Take the 2-minute tour ×
Mathematics Stack Exchange is a question and answer site for people studying math at any level and professionals in related fields. It's 100% free, no registration required.

How would i go about solving the differential equation> $$y''+y=0$$ (Identify the auxiliary equation.)

share|improve this question

4 Answers 4

up vote 3 down vote accepted

This is called a homogeneous second-order linear differential equation. To solve, plug $y = e^{mx}$:

\begin{align*} \left(e^{mx}\right)'' + e^{mx} &= 0 \\ m^2 e^{mx} + e^{mx} &= 0 \\ (m^2 + 1) e^{mx} &= 0 \end{align*}

For the LHS to be $0$ for all values of $x$, the following must be true:

$$ m^2 + 1 = 0 $$

Or:

$$ m = \pm i $$

Therefore, the following are solutions to the equation:

\begin{align*} y_1 &= e^{ix} \\ y_2 &= e^{-ix} \end{align*}

And the general solution is:

$$ y = C_1 e^{ix} + C_2 e^{-ix} $$

Where $C_1$ and $C_2$ are constants.

For real solutions, remember that:

\begin{align*} e^{ix} &= \cos x + i \sin x \\ e^{-ix} &= \cos x - i \sin x \end{align*}

Plug and simplify to get:

$$ y = (C_1 + C_2)\cos x + (C_1 i - C_2 i)\sin x $$

And replace with real constants $B_1$ and $B_2$:

$$ y = B_1 \cos x + B_2 \sin x $$

share|improve this answer

Guess a solution of $e^{rx}$. Plugging in, we get

$$e^{rx}(r^2+1)=0$$

$e^{rx}$ is never zero, meaning that the solutions are when $r^2+1=0$. Use that to find the valid values of r, and use the superposition principle (since it's a linear homogenous equation) to find the general solution.

EDIT:

$r^2+1=0$ gives $r=i,-i$. So by this and the superposition principle, your general solution is

$$Ae^{ix}+Be^{-ix}$$

But this is just one way of representing the general solution. All you need are two linearly independent solutions (which, for two solutions, just means one isn't a multiple of the other). If you know euler's formula, you can write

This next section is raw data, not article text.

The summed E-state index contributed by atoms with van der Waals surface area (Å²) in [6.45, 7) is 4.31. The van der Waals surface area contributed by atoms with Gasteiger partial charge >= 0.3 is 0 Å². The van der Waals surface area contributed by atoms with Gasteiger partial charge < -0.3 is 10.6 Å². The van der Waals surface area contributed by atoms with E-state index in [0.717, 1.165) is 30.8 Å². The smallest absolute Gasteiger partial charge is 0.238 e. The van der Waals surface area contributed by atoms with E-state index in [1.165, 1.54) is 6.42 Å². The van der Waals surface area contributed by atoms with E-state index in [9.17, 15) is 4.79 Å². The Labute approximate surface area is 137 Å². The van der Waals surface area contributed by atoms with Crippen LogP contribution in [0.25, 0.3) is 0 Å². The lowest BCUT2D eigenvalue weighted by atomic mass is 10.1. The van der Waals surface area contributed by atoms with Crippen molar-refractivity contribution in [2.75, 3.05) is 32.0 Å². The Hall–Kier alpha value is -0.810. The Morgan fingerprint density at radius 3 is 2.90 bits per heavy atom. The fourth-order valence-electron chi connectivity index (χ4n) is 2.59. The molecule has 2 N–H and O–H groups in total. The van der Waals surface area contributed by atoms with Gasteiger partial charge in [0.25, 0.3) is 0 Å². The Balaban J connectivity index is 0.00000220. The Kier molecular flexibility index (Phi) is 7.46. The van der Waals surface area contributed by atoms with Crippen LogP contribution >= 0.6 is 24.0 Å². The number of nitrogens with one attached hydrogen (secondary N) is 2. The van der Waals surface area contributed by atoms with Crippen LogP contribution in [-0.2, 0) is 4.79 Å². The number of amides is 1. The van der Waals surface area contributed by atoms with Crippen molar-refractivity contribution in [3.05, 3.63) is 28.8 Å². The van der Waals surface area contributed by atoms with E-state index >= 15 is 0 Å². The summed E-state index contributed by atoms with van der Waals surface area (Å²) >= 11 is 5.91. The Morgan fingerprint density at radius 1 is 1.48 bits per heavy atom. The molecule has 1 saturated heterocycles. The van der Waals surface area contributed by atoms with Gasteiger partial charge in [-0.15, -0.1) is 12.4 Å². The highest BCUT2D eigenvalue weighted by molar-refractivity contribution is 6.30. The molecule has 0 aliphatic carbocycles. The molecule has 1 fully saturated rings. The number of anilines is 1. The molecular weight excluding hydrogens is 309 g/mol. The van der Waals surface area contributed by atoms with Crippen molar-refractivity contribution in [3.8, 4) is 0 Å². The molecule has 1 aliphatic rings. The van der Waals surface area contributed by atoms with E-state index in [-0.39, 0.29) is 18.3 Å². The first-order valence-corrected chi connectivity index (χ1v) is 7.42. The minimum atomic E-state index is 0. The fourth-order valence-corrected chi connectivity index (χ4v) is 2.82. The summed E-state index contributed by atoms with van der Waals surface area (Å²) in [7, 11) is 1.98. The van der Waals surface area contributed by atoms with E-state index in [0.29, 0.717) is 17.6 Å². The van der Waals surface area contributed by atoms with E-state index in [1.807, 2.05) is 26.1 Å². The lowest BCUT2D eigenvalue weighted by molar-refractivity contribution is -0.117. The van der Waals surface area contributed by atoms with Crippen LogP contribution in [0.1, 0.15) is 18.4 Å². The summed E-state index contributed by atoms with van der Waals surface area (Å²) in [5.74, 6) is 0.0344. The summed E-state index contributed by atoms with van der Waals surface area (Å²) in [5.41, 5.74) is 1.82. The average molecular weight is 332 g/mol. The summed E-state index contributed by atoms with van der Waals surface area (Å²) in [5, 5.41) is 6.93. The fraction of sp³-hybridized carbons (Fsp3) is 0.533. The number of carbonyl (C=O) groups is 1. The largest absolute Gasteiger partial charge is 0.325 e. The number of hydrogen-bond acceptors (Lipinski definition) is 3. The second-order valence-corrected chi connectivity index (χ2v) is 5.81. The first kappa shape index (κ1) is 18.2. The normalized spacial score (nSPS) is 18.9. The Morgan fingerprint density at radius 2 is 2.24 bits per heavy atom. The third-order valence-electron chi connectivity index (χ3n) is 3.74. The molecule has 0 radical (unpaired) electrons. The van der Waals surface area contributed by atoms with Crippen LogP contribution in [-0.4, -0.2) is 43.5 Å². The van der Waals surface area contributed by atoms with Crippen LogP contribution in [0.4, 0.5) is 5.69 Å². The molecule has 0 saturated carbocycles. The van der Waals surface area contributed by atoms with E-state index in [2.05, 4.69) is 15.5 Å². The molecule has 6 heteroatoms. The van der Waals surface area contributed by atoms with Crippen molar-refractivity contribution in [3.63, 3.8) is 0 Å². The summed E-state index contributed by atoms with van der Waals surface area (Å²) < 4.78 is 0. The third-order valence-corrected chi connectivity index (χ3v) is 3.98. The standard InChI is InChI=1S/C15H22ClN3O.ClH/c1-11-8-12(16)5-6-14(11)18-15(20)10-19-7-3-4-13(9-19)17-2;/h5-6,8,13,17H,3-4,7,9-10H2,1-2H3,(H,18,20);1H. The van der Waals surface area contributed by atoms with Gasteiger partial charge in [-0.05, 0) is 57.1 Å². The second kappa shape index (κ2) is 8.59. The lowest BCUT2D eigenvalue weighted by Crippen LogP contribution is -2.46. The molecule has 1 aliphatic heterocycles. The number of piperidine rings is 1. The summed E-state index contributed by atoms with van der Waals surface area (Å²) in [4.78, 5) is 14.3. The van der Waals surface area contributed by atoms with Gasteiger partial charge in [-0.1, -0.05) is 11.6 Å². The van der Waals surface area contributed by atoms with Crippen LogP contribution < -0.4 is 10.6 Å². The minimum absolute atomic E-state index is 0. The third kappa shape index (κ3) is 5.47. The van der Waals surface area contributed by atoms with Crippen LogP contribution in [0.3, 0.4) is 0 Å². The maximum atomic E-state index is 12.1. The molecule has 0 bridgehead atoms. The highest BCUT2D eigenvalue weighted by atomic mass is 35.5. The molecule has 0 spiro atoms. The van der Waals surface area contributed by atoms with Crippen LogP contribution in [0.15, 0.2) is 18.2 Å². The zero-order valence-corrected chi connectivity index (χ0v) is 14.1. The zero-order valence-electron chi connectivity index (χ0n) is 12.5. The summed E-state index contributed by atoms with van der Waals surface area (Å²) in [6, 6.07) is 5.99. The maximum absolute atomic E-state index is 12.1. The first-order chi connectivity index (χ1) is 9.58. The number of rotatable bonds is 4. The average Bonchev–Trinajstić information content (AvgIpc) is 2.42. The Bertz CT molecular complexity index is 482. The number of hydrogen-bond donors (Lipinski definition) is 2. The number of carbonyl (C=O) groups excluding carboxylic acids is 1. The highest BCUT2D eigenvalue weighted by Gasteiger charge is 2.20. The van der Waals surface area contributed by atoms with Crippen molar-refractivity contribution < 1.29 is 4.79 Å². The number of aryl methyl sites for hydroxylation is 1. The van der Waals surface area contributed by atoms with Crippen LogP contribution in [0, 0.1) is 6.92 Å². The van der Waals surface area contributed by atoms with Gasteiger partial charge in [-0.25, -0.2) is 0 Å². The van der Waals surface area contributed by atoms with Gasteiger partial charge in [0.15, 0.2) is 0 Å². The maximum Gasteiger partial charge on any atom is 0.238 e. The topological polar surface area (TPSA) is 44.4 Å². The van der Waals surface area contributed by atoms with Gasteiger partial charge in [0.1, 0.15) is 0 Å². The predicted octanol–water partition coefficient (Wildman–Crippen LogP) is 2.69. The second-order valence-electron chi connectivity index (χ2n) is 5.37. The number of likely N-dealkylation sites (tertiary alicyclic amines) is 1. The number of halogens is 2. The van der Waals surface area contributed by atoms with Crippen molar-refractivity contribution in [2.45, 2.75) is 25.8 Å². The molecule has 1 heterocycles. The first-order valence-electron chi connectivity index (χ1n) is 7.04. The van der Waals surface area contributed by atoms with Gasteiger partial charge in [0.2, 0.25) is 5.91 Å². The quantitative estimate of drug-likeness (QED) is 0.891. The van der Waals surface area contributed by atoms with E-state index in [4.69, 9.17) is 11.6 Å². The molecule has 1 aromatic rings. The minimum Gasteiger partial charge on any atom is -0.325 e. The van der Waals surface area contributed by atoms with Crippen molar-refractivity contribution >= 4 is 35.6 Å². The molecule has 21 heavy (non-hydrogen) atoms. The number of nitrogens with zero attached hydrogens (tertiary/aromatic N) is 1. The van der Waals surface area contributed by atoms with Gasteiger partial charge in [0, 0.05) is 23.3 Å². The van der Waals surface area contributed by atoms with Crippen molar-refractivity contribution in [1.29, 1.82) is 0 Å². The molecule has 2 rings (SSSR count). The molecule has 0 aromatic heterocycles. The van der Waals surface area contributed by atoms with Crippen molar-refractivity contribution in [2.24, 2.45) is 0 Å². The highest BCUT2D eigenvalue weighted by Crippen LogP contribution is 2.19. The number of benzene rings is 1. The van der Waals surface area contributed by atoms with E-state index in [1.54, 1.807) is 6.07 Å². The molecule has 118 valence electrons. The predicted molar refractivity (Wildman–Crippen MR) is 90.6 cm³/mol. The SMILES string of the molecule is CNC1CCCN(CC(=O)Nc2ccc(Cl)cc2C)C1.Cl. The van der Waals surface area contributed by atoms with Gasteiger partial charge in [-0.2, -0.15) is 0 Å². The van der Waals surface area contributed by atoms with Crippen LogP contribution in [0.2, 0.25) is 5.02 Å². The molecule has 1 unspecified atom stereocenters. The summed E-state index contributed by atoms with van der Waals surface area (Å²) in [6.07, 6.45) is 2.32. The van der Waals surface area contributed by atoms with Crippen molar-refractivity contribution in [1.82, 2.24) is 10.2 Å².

$$\cos(x)=\frac{e^{ix}+e^{-ix}} 2$$ $$\sin(x)=i\frac{e^{ix}-e^{-ix}} 2$$

So one "new" solution (cos) is found by taking $A=\frac 1 2, B=\frac 1 2$. Another (sin) is found by taking $A=\frac i 2, B=-\frac i 2$. Since these are linearly independent solutions, they can also be the "basis" of our solution set, and so we can see that another way of writing the above solution is $$A\cos(x)+B\sin(x)$$

share|improve this answer
    
How would i put it in terms of sin and cos? –  Grigor May 28 '12 at 19:37
    
Use Euler's identity: $e^{ix}=\cos x+i\sin x$ –  Dennis Gulko May 28 '12 at 19:42

An other standard method is to look for solutions of the form $$u(x)=\sum_{n=0}^\infty a_nx^n$$ Then a formal calculation (this step must be justified for solutions we might find) shows that $$u''(x)=\sum_{n=0}^\infty (n+2)(n+1)a_{n+2}x^n$$ which leads to $$u''(x)+u(x)= \sum_{n=0}^\infty \left((n+2)(n+1)a_{n+2}+a_n\right)x^n=0$$ This can only happen if $(n+2)(n+1)a_{n+2}+a_n =0$ for all $n$.

I hope you see the picture and how to continue.

share|improve this answer

A less rigorous method (at least without an accompanying discussion that is more substantial than the problem itself) which does not involve guessing the solution involves "factorizing" the LHS: $$\left(\frac{d^2}{dx^2}+1\right)y=0$$ $$\left(\frac{d}{dx}-i\right)\left(\frac{d}{dx}+i\right)y=0$$ $$\frac{dy}{dx}-iy=0 \qquad \frac{dy}{dx}+iy=0$$ $$y_1=C_1e^{ix} \qquad y_2=С_2e^{-ix}$$

Finally, the one that does not involve characteristic equation. Multiply by $y'$

$$y'y''+yy'=0$$ $$\frac{1}{2}\left(\frac{d{(y'^2)}}{dx}+\frac{d{(y^2)}}{dx}\right)=0$$ which is directly integrated once and leads to a second-order equation

share|improve this answer

Your Answer

 
discard

By posting your answer, you agree to the privacy policy and terms of service.

Not the answer you're looking for? Browse other questions tagged or ask your own question.